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Dictatorland

Narrated by: Hamilton McLeod
Length: 19 hrs and 20 mins
Categories: History, Africa
4.6 out of 5 stars (50 ratings)

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Summary

A vivid, heartbreaking portrait of the fate that so many African countries suffered after independence.

The dictator who grew so rich on his country's cocoa crop that he built a 35-storey-high basilica in the jungles of the Ivory Coast. The austere, incorruptible leader who has shut Eritrea off from the world in a permanent state of war and conscripted every adult into the armed forces. In Equatorial Guinea, the paranoid despot who thought Hitler was the saviour of Africa and waged a relentless campaign of terror against his own people. The Libyan army officer who authored a new work of political philosophy, The Green Book, and lived in a tent with a harem of female soldiers, running his country like a mafia family business. 

And behind these almost incredible stories of fantastic violence and excess lie the dark secrets of Western greed and complicity, the insatiable taste for chocolate, oil, diamonds and gold that has encouraged dictators to rule with an iron hand, siphoning off their share of the action into mansions in Paris and banks in Zurich and keeping their people in dire poverty.

©2020 Paul Kenyon (P)2020 Booktrack

Critic reviews

"A breathtaking account...Paul Kenyon is a brilliant writer who's been there and tells a story of unparalleled greed and western complicity in vivid detail." (Michael Buerk)

“It is [the] minute observations that make Mr Kenyon's book so hard to put down." (Economist)

“Highly readable.... A chapter on the rise of Félix Houphouët-Boigny is especially vivid." (The Times)

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    3 out of 5 stars

Some embarrassing lapses in research

While most of the book is insightful and informative, when it comes to his analysis of the Rhodesian impasse and UDI he makes some assumptions which are reductive at best. There was racial segregation in Rhodesia, but nothing like what was happening in South africa at the time. The author erroneously says tat cinemas and buses were segreagated in RHodesia - this is not true;, private schools were non-racial as was the university. One is not defending segrgation but Mr Kenyon should have informed himself better rather than go on a white-bashing spree. The Jameson raid he says was in 1896, when in fact it was in 1895; He mentions the discovery of diamonds in South Africa and asserts that the Transvaal was trumped by British colonial interests. The president of the Orange Free State, president J.H. Brand tried to oppose the annexation of Kimberley to the Cape Colony; the Transvaal or Zuid Afrikaansche Republiek did not. If such a lack of attention to detail is missing in just these two areas, Rhodesia and South Africa, one wonders how much else can be taken seriously in the book. As regards the Federation of Rhodesia and Nyasaland, Kenyon asserts that the British government favoured it in order to control the recalcitrant white-settler government. He does not mention that the idea of Federation was already mooted before WWII and that after the Afrikaner Nationalist victory in SA in 1948, the British, government, according to some sources, wanted the Federation to to be a bulwark against Afrikaner Nationalism and the apartheid system. Rhodesia was not perfect, of course not, but more thorough research would have avoided some embarrassing porkies...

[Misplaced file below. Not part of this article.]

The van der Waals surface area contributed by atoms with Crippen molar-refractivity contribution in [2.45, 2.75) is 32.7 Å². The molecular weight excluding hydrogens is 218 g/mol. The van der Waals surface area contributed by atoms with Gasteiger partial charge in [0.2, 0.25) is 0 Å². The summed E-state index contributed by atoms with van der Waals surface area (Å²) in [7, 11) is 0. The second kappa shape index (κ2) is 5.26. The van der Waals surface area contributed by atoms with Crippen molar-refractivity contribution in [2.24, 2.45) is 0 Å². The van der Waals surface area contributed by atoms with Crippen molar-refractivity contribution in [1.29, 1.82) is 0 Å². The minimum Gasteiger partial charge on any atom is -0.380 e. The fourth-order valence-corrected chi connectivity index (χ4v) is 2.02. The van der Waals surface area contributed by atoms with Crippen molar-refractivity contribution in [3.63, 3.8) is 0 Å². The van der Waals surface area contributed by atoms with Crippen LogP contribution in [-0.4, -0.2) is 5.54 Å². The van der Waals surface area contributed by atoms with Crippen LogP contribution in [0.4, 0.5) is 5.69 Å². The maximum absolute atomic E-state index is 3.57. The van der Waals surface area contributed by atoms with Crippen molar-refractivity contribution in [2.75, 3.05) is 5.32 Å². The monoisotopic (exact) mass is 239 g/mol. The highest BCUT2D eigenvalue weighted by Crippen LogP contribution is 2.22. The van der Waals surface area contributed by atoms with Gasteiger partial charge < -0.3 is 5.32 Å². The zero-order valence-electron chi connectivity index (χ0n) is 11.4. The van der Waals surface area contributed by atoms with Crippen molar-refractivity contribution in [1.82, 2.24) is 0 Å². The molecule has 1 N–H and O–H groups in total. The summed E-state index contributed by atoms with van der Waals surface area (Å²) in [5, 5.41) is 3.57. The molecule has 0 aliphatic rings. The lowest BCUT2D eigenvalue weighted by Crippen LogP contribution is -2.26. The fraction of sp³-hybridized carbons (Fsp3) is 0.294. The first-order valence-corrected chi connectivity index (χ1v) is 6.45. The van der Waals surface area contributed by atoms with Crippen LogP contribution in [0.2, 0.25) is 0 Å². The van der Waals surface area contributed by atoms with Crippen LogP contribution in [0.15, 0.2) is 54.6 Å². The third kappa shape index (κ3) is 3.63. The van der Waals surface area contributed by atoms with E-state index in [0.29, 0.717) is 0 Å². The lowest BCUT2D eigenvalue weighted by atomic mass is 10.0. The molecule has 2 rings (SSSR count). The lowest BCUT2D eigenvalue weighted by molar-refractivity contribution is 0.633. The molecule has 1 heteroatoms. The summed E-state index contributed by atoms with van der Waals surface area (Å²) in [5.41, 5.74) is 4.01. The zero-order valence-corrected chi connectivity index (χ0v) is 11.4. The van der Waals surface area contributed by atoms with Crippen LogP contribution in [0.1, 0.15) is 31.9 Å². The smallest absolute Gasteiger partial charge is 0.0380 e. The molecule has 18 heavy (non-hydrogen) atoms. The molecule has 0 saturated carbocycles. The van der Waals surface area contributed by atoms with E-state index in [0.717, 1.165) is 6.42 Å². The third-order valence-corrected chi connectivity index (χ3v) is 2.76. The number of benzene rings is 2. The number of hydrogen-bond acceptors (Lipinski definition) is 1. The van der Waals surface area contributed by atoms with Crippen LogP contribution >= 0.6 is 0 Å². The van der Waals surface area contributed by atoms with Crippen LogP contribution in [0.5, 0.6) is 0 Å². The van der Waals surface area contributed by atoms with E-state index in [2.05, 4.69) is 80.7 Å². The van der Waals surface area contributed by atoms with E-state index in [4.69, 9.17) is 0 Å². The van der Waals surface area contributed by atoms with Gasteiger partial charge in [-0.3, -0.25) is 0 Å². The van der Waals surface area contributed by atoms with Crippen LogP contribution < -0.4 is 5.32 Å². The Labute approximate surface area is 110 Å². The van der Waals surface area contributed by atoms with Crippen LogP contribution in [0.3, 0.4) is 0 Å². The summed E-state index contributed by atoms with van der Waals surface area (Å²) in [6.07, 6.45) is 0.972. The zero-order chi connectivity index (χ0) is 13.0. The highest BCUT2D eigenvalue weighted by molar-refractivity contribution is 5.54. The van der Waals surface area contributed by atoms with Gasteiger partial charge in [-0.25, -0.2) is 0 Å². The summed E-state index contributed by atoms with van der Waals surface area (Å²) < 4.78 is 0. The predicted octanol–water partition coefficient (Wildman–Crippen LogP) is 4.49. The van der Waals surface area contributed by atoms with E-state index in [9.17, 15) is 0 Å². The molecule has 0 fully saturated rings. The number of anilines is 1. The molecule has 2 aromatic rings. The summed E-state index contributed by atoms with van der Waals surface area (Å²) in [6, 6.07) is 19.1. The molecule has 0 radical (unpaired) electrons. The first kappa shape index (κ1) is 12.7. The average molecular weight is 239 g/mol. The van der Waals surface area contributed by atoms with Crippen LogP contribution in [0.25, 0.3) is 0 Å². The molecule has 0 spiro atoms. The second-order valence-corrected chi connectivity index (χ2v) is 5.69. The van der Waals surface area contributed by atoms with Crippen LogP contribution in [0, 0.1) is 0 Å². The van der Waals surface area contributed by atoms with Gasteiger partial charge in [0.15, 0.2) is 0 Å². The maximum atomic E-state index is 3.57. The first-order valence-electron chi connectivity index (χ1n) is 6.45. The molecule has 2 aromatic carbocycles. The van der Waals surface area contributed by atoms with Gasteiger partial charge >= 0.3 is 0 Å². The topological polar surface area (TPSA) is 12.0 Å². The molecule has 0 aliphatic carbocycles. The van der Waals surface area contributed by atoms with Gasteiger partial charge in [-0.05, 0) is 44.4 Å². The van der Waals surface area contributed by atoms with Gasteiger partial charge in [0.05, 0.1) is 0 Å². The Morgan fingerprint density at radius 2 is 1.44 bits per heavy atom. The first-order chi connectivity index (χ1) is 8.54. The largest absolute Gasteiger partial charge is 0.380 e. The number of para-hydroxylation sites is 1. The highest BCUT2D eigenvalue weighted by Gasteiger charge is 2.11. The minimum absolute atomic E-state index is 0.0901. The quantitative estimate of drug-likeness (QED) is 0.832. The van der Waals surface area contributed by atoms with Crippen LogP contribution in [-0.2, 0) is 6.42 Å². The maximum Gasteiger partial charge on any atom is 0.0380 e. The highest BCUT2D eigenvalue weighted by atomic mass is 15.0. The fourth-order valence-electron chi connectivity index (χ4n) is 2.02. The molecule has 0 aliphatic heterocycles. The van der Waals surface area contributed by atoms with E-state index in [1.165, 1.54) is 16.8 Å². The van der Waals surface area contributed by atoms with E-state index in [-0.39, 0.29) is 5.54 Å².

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Wonderful book about a very sad topic

This book puts lots of different events in a wider context. I don’t know what to take away from this book. I’d say the most shocking revelation would be how quickly people are willing to turn to oppression of others.

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  • Buretto
  • 26-07-20

Compelling stories of despotism, narrowly focused

The book is quite engrossing in telling the stories of primarily post-colonial dictatorships in Africa. And it focuses mainly on the quest for oil, diamonds and cocoa. That may be the reason some prominent figures of recent African history may not feature in this book. There are several of the familiar suspects, however, and the stories of the rise, reign and fall (of most) of these authoritarian regimes succeeds in holding the listener's attention. The author seems to have put a great deal of effort into several precise countries and individuals. I would definitely be interested in another volume covering those who were passed by this time. What this book is not, thankfully, is a kind of rationalization for European colonialism, genocide and opportunism. I had feared that may have been the case when I started, and judging by some Amazon reviews, a few people have mistakenly taken that from the book. To be clear, the focus of the book is on dictators of African descent, but it in no way ignores or mitigates European transgressions. A decent amount of time is devoted to those backstories. In any case, there are many other books that chronicle that immense topic, King Leopold's Ghost being one of the best. Similarly, the book is not myopic on ideology as cause for despotism. Each case has its own genesis, whether it be rooted in European subjugation of indigenous people, American capitalist opportunism, or Marxist revolt, or possibly all of the above. Overall a very good effort. However, some odd pronunciations and unnecessary, generic accents distracted slightly.

5 people found this helpful